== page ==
of Terzaghi [9] are rational. Furthermore, the typical empirical val-
ues of khE (=0.1–0.25 in [14]) were considered safe options for val-
ues of PGA 6 0.25 g but could prove very non-conservative for
dams or embankments that were designed to withstand earth-
quakes of larger intensities. In addition, Fig. 16 corroborates the
intuitively rational and increasing effect of PGA on the value of Fig. 17. Evaluation of estimates for the ‘‘effective’’ seismic coefficient, khE, related to
khE, leading to an average khE/(PGA/g) = 0.66 that largely coincides the PGA and based on numerical data.
208 K.I. Andrianopoulos et al. / Computers and Geotechnics 55 (2014) 195–210

fact that it leads to an overestimation of khE values for deep sliding


masses (z/H P 0.8) and an underestimation for their shallow coun-
terparts (z/H 6 0.4). In addition, the range of empirical estimates
compiled by USCOLD [25] includes the majority of the numerical
results for sliding masses of intermediate and large depths (z/
H P 0.5) but is nonconservative for shallower sliding masses. Fi-
nally, the proposal made by Pyke [26] appears appropriate only
for deep sliding masses (z/H P 0.8). Fig. 17 illustrates that the
EC8 code provisions, which qualitatively address the issue of z/H,
have generally underestimated the numerical results for deep slid-
ing masses (z/H P 0.8). Nevertheless, these code provisions must
be evaluated with caution because they are intended to be used
for natural slopes only.

6.3. Evaluation of methodologies for maximum seismic coefficients

Fig. 18 evaluates estimates of the maximum seismic coefficient


khmax based on the values of the maximum acceleration at the
crest, PGAcrest, and the normalised maximum depth, z/H. Estimat-
ing the maximum seismic coefficient, khmax, based on PGAcrest re-
duced the scatter of the numerical results compared to similar
estimates based on PGA (Fig. 17). This result could be attributed
to the fact that PGAcrest reflected the dam’s vibration characteris- Fig. 19. Evaluation of estimates for the peak seismic coefficient, khmax, related to the
PGA and based on numerical data.
tics, whereas the PGA did not. In addition, Fig. 18 illustrates that
the reducing effect of the normalised maximum depth, z/H, on
the value of khmax, also depicted in Fig. 17, remained consistent.
With respect to the pertinent proposals from the literature, it non-linear fundamental vibration period, To, to the predominant
was observed that the guidelines of Marcusson [32] are oversim- period, Te, of the excitation, and the different symbols in the figure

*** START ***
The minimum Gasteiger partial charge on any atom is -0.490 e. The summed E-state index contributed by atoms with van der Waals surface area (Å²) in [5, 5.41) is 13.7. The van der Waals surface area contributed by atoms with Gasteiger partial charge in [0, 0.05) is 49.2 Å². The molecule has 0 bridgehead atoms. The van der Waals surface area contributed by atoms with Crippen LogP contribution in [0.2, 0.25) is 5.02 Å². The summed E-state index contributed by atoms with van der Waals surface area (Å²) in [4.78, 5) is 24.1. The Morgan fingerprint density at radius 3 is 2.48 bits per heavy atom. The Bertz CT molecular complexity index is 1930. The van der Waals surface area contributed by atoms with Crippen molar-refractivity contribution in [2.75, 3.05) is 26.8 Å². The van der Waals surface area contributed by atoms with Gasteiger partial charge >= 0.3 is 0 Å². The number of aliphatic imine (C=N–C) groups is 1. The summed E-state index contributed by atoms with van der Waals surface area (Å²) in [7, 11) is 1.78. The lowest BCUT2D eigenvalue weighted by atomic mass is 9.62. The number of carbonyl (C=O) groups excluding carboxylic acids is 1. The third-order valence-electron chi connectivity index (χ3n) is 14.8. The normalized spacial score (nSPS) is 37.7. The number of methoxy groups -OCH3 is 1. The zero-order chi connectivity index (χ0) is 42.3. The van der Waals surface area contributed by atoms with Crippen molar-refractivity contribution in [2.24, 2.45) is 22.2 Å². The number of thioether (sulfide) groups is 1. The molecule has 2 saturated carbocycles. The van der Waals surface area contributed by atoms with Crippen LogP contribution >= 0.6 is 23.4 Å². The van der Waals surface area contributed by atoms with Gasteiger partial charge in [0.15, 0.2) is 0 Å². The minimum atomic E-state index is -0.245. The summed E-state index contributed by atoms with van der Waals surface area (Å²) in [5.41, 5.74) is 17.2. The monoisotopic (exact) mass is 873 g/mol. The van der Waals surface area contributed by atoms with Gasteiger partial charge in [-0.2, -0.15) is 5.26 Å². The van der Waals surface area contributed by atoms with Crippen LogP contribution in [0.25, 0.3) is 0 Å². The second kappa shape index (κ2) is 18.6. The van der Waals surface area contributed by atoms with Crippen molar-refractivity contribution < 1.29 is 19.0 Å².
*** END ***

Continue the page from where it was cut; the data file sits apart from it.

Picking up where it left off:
plistic and lead to conservative estimates of khmax for sliding denote different normalised maximum depths, z/H, of the sliding
masses of intermediate to large depths (with z/H > 0.5). In contrast, masses. These numerical estimates corroborated the resonance ef-
the proposal made by Makdisi and Seed [15] is qualitatively accu- fects in the khmax values, and the out-of-phase dam vibration, cor-
rate and leads to accurate estimates of khmax, largely for medium responding to large values of To/Te, led to reduced values of khmax,
size dams (H = 40 and 80 m) comparable to the height of the dams as depicted by the ‘‘seismic coefficient spectrum’’ given by Zania
considered in their publication. Nevertheless, Fig. 18 also illus- et al. [21]. However, in quantitative terms, this spectrum clearly
trates that their design charts are conservative for tall dams underestimated the values of khmax for To/Te P 1.5. Overall,
(H = 120 m) and nonconservative for short dams or tall embank- Fig. 19 underlines the significance of the (tuning) period ratio To/
ments (H = 20 m). Te on the response and demonstrates that estimates of khmax made
Fig. 19 attempts an evaluation of khmax estimates based on the based on the PGA led to larger scatter than that shown in Fig. 18
PGA that do not require an a priori estimation of the PGAcrest (un- because seismic coefficients appeared to be better correlated to
like those evaluated in Fig. 18). The numerical estimates of khmax/ PGAcrest than to PGA.
(PGA/g) were correlated to the (tuning) period ratio of the dam’s Furthermore, as shown in Fig. 19, the ratio of khmax/(PGA/g)
clearly decreased with an increase in z/H for all (tuning) period ra-
tios, To/Te (see denoted trend lines). This result was in qualitative
agreement with what Rathje and Antonakos [33] have demon-
strated by ‘‘coupled’’ analyses, in which their predictive equation
for this ratio generally reduces with Tmass/Tm, where Tmass is a linear
function of the maximum depth z.
Finally, no methodology was found in the literature to account
for such issues as reservoir impoundment and the existence of typ-
ical stabilising berms. This fact alone contributed to the relatively
large scatter of the evaluated methodologies when compared to
the numerical data obtained from robust analyses.

7. Conclusion

This paper provided insights into the seismic response of earth


dams and tall embankments, with an emphasis on the factors
affecting the peak seismic coefficients of potentially sliding
masses. This insight was achieved by performing and processing
results obtained from 110 non-linear 2D dynamic ground response
analyses of a parametric nature, which yielded results for 1084 po-
tential sliding masses. These results were also used to evaluate
methodologies in the existing literature for the estimation of seis-
Fig. 18. Evaluation of estimates for the peak seismic coefficient, khmax, related to the mic coefficients for pseudo-static slope stability analyses. The fol-
PGAcrest and based on numerical data. lowing conclusions were drawn based on this study:
K.I. Andrianopoulos et al. / Computers and Geotechnics 55 (2014) 195–210 209

 In addition to the area of the crest, local seismic amplification and the anonymous reviewers for their constructive comments
phenomena were expected at the upstream shell of an that helped in enhancing the quality of the manuscript.
impounded reservoir and in the vicinity of typical stabilising
berms. Due to the local nature of the foregoing phenomena, References